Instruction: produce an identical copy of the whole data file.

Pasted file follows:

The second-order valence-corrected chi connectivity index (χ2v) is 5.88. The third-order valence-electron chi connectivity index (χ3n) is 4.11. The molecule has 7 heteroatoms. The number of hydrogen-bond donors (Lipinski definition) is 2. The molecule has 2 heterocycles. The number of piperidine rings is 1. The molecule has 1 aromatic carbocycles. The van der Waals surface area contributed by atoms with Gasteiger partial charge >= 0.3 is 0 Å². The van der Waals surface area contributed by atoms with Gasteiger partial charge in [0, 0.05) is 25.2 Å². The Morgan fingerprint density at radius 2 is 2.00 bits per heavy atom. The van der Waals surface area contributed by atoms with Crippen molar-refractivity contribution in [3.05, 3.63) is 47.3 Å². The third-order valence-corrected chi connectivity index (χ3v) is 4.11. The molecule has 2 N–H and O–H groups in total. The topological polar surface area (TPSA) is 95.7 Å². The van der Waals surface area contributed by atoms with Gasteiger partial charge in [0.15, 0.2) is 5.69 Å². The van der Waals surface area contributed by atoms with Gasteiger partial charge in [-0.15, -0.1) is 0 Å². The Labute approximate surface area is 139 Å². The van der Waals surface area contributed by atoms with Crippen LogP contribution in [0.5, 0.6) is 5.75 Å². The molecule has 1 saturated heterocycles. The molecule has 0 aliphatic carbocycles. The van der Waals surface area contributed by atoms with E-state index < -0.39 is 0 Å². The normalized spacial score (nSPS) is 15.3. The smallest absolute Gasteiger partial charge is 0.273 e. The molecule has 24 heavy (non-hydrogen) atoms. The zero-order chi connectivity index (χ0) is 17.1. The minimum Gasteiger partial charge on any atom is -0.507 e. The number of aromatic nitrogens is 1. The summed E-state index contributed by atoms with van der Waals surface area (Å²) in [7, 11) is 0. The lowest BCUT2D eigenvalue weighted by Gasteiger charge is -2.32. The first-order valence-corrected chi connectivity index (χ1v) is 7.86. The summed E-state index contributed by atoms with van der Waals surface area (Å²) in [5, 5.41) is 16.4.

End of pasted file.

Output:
The second-order valence-corrected chi connectivity index (χ2v) is 5.88. The third-order valence-electron chi connectivity index (χ3n) is 4.11. The molecule has 7 heteroatoms. The number of hydrogen-bond donors (Lipinski definition) is 2. The molecule has 2 heterocycles. The number of piperidine rings is 1. The molecule has 1 aromatic carbocycles. The van der Waals surface area contributed by atoms with Gasteiger partial charge >= 0.3 is 0 Å². The van der Waals surface area contributed by atoms with Gasteiger partial charge in [0, 0.05) is 25.2 Å². The Morgan fingerprint density at radius 2 is 2.00 bits per heavy atom. The van der Waals surface area contributed by atoms with Crippen molar-refractivity contribution in [3.05, 3.63) is 47.3 Å². The third-order valence-corrected chi connectivity index (χ3v) is 4.11. The molecule has 2 N–H and O–H groups in total. The topological polar surface area (TPSA) is 95.7 Å². The van der Waals surface area contributed by atoms with Gasteiger partial charge in [0.15, 0.2) is 5.69 Å². The van der Waals surface area contributed by atoms with Gasteiger partial charge in [-0.15, -0.1) is 0 Å². The Labute approximate surface area is 139 Å². The van der Waals surface area contributed by atoms with Crippen LogP contribution in [0.5, 0.6) is 5.75 Å². The molecule has 1 saturated heterocycles. The molecule has 0 aliphatic carbocycles. The van der Waals surface area contributed by atoms with E-state index < -0.39 is 0 Å². The normalized spacial score (nSPS) is 15.3. The smallest absolute Gasteiger partial charge is 0.273 e. The molecule has 24 heavy (non-hydrogen) atoms. The zero-order chi connectivity index (χ0) is 17.1. The minimum Gasteiger partial charge on any atom is -0.507 e. The number of aromatic nitrogens is 1. The summed E-state index contributed by atoms with van der Waals surface area (Å²) in [7, 11) is 0. The lowest BCUT2D eigenvalue weighted by Gasteiger charge is -2.32. The first-order valence-corrected chi connectivity index (χ1v) is 7.86. The summed E-state index contributed by atoms with van der Waals surface area (Å²) in [5, 5.41) is 16.4.